Targeting the current administration’s handling of properties such as the Fuller building and waterfront properties like I-4, C-2, Mac Bell kicked off his mayoral campaign Friday in a visit to the Times, and with promises of public events and campaign website to follow next week.
Bell, who joined the race by taking out nomination papers and then submitting the required signatures at the 11th hour to challenge the then-unopposed incumbent Mayor Carolyn Kirk last month, said Friday he considers the city’s lack of investment in the Fuller building and neglect in its demise a “mismanagement” of the property. And he called Kirk’s buying of the long-vacant I-4, C-2 property on Rogers Street in 2010 a mistake for the city.
“The city has an abominable record in handling properties,” Bell said.
Bell, who works in commercial real estate, says the administration has “badly disrespected” taxpayers and their dollars by investing heavily in the I-4,C-2 property, a property that’s development has been completely restrained by its location within the Designated Port Area.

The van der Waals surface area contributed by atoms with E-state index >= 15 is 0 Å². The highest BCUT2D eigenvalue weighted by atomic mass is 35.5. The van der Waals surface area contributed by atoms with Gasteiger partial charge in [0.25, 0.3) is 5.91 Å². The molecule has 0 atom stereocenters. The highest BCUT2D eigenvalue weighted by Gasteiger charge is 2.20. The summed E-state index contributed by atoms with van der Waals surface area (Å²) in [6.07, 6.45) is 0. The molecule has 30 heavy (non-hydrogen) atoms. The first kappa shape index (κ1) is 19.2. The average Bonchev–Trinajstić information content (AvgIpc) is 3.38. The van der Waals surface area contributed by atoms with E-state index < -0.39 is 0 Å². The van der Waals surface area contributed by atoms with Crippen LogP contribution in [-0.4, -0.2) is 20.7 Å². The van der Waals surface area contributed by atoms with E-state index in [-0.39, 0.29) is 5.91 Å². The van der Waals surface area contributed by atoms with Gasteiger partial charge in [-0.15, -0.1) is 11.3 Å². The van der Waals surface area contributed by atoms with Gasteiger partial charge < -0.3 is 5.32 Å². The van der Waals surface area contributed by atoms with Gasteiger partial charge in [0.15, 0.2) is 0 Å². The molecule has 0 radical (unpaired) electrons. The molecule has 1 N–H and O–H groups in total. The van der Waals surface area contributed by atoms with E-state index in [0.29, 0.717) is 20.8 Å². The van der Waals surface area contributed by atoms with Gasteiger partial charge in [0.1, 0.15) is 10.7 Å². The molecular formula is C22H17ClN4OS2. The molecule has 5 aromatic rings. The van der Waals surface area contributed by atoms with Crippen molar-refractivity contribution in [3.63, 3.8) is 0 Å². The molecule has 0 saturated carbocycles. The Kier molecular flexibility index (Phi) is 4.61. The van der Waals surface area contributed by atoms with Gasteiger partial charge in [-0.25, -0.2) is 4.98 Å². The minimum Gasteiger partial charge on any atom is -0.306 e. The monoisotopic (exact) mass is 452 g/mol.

“The city inappropriately bought it, and has inappropriately spent a fortune on it only for the city to come around and realize, Gee, we have a problem here,” Bell said.
One of the city’s youngest ever city-councilors during the early 1970s, Bell intends to stick with the grassroots effort of his former campaign for council, but will also incorporate some of today’s technology with his website due to go live Tuesday at Mac4Mayor.com. He said he will also host a campaign event at 44 Commercial St. from 8 a.m. to 11 a.m. next Saturday.
Running under the slogan “energize-engage-revitalize,” said he supports aspects of the Designated Port Area mandates, and believes in the city’s marine industrial base, but he said he would also seek to expand uses of waterfront properties through the use of deed restrictions.